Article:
We have touched on the topic of solar coated windshields a couple of times over the years but the issue regarding a white halo appearing around the impact point is one that still has some technicians scratching their heads.
There are two basic types of solar glass and not understanding the difference may affect the outcome of your repair. The first type of solar glass is batch solar glass, which blocks approximately 70% of the Sun’s UV rays but does little to cool the vehicle’s interior. This type of glass is found in most windshields today and is commonly identified by its light green tint, although bronze and grey batch solar glass windshields are also seen.
Often, but not always, batch solar glass windshields are identified under trade names such as Solar, Tint, Solar Green, Solex or Solar Tint. Batch solar glass is made by a process that incorporates the solar-reflective material within the glass itself, and can be repaired with equal success to non-solar, “clear” glass windshields. Because the reflective material is within the glass, a halo will not appear on damaged batch solar glass.
Pittsburgh Glass Works (PGW) produces the second type of solar glass and sells it under the Sungate™ trade name. According to PGW, “The Sungate™ windshield incorporates a multi-layer metal/metal oxide coating on the inboard surface of the outer glass”. When Sungate™ windshields are damaged an air pocket may be formed between the coated layer of glass and the PVB layer. Depending on the extent of the damage, this air pocket may allow air and moisture to come into contact with the coating on the inside surface of the glass, causing a white ring or “halo” to appear.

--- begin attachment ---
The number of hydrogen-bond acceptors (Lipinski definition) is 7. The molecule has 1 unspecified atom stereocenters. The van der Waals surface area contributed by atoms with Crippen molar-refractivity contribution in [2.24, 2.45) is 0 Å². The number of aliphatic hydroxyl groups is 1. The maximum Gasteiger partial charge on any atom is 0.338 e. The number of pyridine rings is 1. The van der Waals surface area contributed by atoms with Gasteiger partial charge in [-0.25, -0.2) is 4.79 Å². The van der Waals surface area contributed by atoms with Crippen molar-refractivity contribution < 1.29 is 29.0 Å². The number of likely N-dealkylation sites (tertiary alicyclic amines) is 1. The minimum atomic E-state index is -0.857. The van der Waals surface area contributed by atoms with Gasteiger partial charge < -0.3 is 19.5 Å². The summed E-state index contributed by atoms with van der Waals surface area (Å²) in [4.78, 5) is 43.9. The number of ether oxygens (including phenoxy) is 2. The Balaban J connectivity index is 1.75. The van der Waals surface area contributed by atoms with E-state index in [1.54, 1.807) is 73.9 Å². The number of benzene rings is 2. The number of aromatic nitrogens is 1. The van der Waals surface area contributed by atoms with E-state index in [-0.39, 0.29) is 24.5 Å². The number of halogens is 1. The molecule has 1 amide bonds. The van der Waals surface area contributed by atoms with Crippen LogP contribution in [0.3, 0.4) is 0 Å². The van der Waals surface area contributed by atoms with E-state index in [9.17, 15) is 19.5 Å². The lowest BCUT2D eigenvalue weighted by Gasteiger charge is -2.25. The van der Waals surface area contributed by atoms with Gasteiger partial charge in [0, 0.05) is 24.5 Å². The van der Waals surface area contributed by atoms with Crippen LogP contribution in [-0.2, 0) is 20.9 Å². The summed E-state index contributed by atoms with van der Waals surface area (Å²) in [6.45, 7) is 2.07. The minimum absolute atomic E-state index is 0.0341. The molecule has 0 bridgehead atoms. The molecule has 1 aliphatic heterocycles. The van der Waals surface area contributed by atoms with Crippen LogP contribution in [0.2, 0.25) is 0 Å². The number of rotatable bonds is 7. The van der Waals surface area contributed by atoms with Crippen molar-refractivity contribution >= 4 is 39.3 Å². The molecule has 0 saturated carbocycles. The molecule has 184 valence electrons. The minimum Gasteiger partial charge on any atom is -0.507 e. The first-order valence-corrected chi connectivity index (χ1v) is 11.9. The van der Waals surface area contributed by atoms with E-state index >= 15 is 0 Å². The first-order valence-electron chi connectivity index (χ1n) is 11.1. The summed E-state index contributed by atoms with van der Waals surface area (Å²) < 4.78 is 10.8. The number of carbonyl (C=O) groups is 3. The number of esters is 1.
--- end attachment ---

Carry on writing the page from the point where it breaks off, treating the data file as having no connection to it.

The halo is caused by the reaction between the air and solar coating. While these windshields are repairable, the milky colored halo will still be visible after the repair is completed. Drilling neither helps nor worsens this effect as it is due to a chemical reaction and not resin flow.
Sungate™ windshields, which reduce infrared energy by 50 percent, are easily identified by the bug in the bottom corner of the windshield and the glass usually has a purplish or orange tint. Always check the bug on a windshield prior to starting a repair and inform customers who have Sungate™ windshields that, while the damage can be repaired and the structural integrity restored, the white ring will not disappear.
“Sungate™ Windshield,” Pittsburgh Glass Works. Accessed March 1, 2012,
Below is a current list of vehicles most commonly equipped with Sungate™ windshields. This list is for PGW windshields only. Keep in mind that just because a vehicle is listed below does not mean that it is equipped with a Sungate™ windshield, so it is always best to identify a Sungate™ windshield by the bug like the one shown above. Other companies like XYG also make solar windshields with a coating on either the number two or number 3 glass surface, so best practice is to always check the bug and inspect for the halo prior to starting a repair. Viewing the windshield through polarized sunglasses may also be helpful in identifying vehicles with the solar coating in the windshield. Through polarized glasses the purplish tint should become very obvious.